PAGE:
An 89-year-old heir to one of America’s wealthiest families left prison on Thursday afternoon after a parole board interview. Anthony Marshall was granted medical parole after the board found him to be suffering from a debilitating and permanent illness, Parkinson’s disease.
Marshall began serving a one- to three-year sentence in June for stealing millions from his mentally failing mother, famous philanthropist and socialite Brooke Astor. Two months ago, state and city corrections officials fully equipped themselves with all of the care that Marshall would need for his stay at a New York Hudson Valley prison. But after serving only eight weeks of his sentence, a panel of three parole board members closely examined his medical records followed by an interview, and came to the conclusion that there is “a reasonable probability that you do not present any danger to society.”
“We’re gratified by the parole board’s unanimous and compassionate decision," one of Marshall’s lawyers, Kenneth Warner, said in a statement.
Granting an inmate medical parole is a decision based on compassion and logic. In order for such a person to become eligible for medical parole, he must be “so physically or cognitively debilitated or incapacitated that there is a reasonable probability” that, in short, he won’t cause further damage to society. Medical parole has been nicknamed the “compassionate release.”
According to the state Department of Corrections and Community Supervision, almost 400 inmates were granted medical parole since it began in New York in the 1990s.
Marshall was convicted in 2009 of stealing tens of millions of dollars from his mother, who, according to his lawyers, changed her will out of love for her only child and granted him legal authority to buy himself presents with her money.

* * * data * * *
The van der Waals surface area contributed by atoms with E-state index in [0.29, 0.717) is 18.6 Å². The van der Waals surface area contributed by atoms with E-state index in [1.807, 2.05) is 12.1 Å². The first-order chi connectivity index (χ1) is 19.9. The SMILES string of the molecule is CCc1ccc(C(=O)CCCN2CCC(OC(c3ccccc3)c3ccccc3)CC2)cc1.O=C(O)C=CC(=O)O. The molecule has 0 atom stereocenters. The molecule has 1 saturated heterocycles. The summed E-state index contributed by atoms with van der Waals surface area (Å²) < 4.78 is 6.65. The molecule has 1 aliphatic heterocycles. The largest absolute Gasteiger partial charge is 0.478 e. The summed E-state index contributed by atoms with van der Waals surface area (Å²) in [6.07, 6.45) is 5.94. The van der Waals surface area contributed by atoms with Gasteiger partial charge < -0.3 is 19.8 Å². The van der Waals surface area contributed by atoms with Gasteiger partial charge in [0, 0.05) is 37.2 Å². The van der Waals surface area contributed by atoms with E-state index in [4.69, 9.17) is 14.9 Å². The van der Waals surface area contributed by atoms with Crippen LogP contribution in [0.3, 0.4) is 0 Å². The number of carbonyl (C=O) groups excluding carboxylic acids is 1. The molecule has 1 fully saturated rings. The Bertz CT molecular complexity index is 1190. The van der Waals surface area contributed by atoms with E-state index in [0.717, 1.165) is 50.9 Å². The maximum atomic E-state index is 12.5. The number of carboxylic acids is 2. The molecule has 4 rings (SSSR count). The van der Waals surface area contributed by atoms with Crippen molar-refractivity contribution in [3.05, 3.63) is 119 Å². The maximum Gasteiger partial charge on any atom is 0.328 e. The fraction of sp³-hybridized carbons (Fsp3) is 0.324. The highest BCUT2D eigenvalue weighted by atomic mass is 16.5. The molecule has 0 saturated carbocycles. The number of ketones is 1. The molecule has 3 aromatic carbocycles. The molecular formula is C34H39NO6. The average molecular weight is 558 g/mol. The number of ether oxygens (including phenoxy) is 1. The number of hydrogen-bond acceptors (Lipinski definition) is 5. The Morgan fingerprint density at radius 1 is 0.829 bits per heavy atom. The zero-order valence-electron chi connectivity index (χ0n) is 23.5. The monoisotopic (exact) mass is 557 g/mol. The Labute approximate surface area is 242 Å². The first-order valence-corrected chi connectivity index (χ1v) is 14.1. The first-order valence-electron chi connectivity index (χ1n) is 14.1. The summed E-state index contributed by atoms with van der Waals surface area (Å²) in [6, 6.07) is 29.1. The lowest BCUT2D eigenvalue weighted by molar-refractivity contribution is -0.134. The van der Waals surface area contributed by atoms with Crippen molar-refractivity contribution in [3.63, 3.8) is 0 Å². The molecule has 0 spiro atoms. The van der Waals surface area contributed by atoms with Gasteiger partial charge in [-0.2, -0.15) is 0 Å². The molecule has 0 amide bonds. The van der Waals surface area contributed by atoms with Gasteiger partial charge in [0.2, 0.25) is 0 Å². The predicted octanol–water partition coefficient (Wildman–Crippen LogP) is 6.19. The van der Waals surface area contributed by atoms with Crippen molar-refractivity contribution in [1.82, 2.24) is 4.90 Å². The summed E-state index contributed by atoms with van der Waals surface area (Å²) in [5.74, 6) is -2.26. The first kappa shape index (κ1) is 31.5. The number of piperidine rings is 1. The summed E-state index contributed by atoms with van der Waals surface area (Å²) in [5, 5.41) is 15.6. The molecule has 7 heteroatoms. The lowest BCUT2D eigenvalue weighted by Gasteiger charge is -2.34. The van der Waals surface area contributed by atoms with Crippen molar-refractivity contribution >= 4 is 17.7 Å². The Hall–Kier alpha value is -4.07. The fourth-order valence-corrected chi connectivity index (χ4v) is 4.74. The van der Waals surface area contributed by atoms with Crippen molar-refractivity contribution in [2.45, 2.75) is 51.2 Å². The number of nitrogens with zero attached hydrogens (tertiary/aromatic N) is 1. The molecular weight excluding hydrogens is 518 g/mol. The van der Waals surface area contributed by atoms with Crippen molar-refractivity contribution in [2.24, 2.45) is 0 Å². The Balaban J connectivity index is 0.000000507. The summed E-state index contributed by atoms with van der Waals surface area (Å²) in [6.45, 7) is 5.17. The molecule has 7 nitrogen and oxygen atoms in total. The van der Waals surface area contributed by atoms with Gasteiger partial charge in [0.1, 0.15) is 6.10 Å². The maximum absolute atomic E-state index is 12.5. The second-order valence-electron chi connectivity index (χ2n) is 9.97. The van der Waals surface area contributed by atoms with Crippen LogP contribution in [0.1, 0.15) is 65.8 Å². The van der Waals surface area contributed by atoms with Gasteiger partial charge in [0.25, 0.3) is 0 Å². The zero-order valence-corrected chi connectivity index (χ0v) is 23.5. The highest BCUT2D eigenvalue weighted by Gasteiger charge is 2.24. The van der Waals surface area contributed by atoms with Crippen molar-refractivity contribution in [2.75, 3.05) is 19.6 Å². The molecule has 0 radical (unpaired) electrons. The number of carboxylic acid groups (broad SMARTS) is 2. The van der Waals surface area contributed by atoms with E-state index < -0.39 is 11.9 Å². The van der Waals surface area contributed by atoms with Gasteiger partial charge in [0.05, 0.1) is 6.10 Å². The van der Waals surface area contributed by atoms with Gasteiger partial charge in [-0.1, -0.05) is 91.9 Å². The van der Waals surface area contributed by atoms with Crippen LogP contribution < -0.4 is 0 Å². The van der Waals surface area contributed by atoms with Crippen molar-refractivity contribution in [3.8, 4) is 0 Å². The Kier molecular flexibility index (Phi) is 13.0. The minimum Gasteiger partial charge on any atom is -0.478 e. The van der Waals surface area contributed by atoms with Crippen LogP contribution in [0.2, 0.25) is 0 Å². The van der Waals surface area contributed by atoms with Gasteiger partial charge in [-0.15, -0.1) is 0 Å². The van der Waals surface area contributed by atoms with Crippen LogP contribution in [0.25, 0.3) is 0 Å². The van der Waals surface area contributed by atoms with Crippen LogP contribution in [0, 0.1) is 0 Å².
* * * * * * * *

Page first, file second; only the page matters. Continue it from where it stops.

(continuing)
The prosecutors argued that after his mother fell victim to dementia, Marshall used her money to buy himself extravagant gifts, including a $920,000 yacht and manipulated her into changing her will to favor him. Beyond gifting accusations, they also accused him of stealing art off of the walls in her Park Avenue home.
Despite the controversy, Astor had given him the power of attorney, which gave him full reign to manage her finances. She also placed herself in his care at an old age. It wasn’t until she began to lose herself mentally that she started to complain that Marshall and his wife were siphoning Astor’s money for their own uses. One of Marshall’s own sons, Philip, filed the lawsuit in 2006, which accused his then 82-year-old father of elder abuse.
Brook Astor died in 2007 at the age of 105, after being diagnosed with Alzeheimer’s disease, a type of dementia that causes memory, thinking, and behavioral problems. Before her illness, Astor was an active New York City philanthropist and benefactor of New York charities, both large and small. She received the nation’s highest civilian honor and the Presidential Medal of Freedom in 1998 as a result of her outstanding charity work.
Astor’s life motto encompasses her prodigious giving: “Money is like manure; it’s not worth a thing unless it’s spread around.”
Her fortune was established after marrying her third husband, Vincent Astor, the great-great-grandsom of America’s first multi-millionaire, John Jacob Astor.
“Anthony Marshall was convicted of stealing millions of dollars from his 100-year-old mother,” Erin Duggan, a spokeswoman for Manhattan District Attorney Cyrus R. Vance Jr., said in a statement.
Marshall was convicted alongside 70-year-old Francis Morrissey Jr., a former estate lawyer who was found guilty of forging Astor’s signature when she supposedly changed her will. Both were sentenced to minimum terms; however, Morrissey is still required to fill out his sentence.
None of that mattered once Marshall’s medical evaluation supported his leave and the reason was documented as “the severity of your medical condition.” However, this poses a problem beyond Marshall’s prison break; instead, it could be viewed as a dangerous precedent of things to come.
“If the parole board were to make an exception for an elderly inmate like Marshall, the message to healthy elders who are tempted to commit financial abuse against family members could well be that the benefits of the crime outweigh the risk of punishment,” assistant district attorney Elizabeth Loewy wrote in a letter released before the decision on Wednesday.